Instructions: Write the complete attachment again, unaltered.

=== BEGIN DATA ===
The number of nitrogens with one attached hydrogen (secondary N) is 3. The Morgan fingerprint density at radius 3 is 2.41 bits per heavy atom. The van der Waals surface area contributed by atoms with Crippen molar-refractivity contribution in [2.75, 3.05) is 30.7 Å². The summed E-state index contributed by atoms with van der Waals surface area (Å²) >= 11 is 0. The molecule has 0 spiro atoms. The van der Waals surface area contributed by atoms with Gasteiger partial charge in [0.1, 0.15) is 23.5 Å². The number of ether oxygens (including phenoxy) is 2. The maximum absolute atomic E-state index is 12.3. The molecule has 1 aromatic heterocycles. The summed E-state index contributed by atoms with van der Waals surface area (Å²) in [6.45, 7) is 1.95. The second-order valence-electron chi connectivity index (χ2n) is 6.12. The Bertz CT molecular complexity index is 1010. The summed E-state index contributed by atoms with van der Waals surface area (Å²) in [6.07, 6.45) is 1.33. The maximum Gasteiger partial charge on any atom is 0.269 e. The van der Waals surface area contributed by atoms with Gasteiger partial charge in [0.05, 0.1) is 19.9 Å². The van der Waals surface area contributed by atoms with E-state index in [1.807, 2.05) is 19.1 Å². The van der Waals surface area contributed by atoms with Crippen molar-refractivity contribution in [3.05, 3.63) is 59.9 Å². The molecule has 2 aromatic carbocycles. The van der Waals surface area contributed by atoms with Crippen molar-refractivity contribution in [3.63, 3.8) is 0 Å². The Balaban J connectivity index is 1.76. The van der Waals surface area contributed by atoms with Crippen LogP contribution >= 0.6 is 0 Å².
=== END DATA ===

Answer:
The number of nitrogens with one attached hydrogen (secondary N) is 3. The Morgan fingerprint density at radius 3 is 2.41 bits per heavy atom. The van der Waals surface area contributed by atoms with Crippen molar-refractivity contribution in [2.75, 3.05) is 30.7 Å². The summed E-state index contributed by atoms with van der Waals surface area (Å²) >= 11 is 0. The molecule has 0 spiro atoms. The van der Waals surface area contributed by atoms with Gasteiger partial charge in [0.1, 0.15) is 23.5 Å². The number of ether oxygens (including phenoxy) is 2. The maximum absolute atomic E-state index is 12.3. The molecule has 1 aromatic heterocycles. The summed E-state index contributed by atoms with van der Waals surface area (Å²) in [6.45, 7) is 1.95. The second-order valence-electron chi connectivity index (χ2n) is 6.12. The Bertz CT molecular complexity index is 1010. The summed E-state index contributed by atoms with van der Waals surface area (Å²) in [6.07, 6.45) is 1.33. The maximum Gasteiger partial charge on any atom is 0.269 e. The van der Waals surface area contributed by atoms with Gasteiger partial charge in [0.05, 0.1) is 19.9 Å². The van der Waals surface area contributed by atoms with E-state index in [1.807, 2.05) is 19.1 Å². The van der Waals surface area contributed by atoms with Crippen molar-refractivity contribution in [3.05, 3.63) is 59.9 Å². The molecule has 2 aromatic carbocycles. The van der Waals surface area contributed by atoms with Crippen molar-refractivity contribution in [3.63, 3.8) is 0 Å². The Balaban J connectivity index is 1.76. The van der Waals surface area contributed by atoms with Crippen LogP contribution >= 0.6 is 0 Å².